The standard treatment of this topic is covered in Section 24.4.3 of Berg et al., available freely online:
Succinyl CoA is a precursor for porphyrin in mammalian cells by condensing with glycine to form δ-aminolevulinate as shown in this diagram from that book:
This reaction is catalyzed by mitochondrial δ-aminolevulinate synthase.
To quote from that reference:
Two molecules of δ-aminolevulinate condense to form porphobilinogen, the next intermediate. Four molecules of porphobilinogen then condense head to tail to form a linear tetrapyrrole in a reaction catalyzed by porphobilinogen deaminase. The enzyme-bound linear tetrapyrrole then cyclizes to form uroporphyrinogen III, which has an asymmetric arrangement of side chains. This reaction requires a cosynthase. In the presence of synthase alone, uroporphyrinogen I, the nonphysiologic symmetric isomer, is produced.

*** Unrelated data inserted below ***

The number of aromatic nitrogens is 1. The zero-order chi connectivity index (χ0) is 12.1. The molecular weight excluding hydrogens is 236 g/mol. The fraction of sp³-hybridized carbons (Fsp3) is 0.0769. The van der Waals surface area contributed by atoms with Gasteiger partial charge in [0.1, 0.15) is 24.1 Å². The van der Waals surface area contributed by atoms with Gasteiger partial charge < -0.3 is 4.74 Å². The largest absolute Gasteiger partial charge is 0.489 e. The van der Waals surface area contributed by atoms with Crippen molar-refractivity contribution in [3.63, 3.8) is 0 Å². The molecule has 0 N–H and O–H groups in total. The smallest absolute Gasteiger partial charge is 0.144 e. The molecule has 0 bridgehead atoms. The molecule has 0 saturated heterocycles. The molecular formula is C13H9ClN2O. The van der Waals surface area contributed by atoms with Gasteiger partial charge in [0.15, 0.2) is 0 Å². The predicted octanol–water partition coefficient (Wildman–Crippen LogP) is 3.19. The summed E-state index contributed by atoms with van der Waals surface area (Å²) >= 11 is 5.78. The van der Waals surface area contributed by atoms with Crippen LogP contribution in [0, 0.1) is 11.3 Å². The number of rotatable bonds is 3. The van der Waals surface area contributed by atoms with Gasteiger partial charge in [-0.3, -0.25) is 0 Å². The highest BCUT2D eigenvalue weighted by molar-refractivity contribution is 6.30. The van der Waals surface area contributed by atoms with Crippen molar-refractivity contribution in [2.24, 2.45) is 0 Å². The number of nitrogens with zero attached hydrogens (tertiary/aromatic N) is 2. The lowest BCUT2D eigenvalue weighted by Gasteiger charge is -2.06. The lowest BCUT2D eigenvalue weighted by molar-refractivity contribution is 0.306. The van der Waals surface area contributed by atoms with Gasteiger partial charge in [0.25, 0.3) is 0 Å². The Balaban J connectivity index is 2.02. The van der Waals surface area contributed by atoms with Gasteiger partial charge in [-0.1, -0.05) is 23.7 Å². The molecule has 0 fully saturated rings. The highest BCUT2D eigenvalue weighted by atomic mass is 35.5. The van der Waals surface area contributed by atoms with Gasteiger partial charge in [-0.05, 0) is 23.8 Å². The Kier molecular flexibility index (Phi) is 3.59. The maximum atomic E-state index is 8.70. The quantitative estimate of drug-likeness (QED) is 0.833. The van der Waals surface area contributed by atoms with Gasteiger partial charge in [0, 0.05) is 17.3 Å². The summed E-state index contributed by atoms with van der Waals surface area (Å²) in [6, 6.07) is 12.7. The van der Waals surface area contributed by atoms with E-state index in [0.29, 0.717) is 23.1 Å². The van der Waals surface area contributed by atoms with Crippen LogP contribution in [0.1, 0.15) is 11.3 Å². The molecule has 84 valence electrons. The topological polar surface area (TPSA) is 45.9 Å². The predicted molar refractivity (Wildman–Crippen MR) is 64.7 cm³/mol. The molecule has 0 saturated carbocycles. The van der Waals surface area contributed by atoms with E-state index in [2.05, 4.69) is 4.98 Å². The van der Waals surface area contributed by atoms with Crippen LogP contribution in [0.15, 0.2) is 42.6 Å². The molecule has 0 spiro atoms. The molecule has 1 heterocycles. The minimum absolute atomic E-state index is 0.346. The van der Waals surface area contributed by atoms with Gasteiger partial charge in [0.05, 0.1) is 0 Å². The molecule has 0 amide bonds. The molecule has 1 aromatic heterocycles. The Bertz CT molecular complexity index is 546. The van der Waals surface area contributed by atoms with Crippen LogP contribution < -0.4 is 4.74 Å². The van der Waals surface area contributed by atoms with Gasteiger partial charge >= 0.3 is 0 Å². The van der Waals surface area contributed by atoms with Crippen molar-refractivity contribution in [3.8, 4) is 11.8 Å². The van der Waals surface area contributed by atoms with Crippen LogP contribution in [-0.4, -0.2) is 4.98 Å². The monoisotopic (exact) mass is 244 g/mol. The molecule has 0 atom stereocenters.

This is illustrated in Fig. 24.35 of that section, which also shows that uroporphyrinogen I gives rise to protoporphyrin IX, the precursor of haem:
As regards the synthesis of plant chlorophyl (which also contains a porphyrin ring), the review quoted by March Ho contains the following statement:
The porphyrin ring with its conjugated double bonds is assembled in the chloroplast from eight molecules of 5-aminolevulinic acid…
(5-aminolevulinic acid is the chemically preferred name for δ-aminolevulinic acid.)
However the review goes on to explain that although 5-aminolevulinic acid synthesized in plant mitochondria uses the same pathway as mammals, that produced in the chloroplast and used for the synthesis of haem that gives rise to chlorophyl uses a different pathway, termed the C5 pathway, in which — as March Ho stated — glutamate is the precursor:
I suspect that the person who set the question is an animal or biochemist who thought he would try a variant of the standard question “which intermediate is a precursor of haem”, and ventured into waters where he was out of his depth.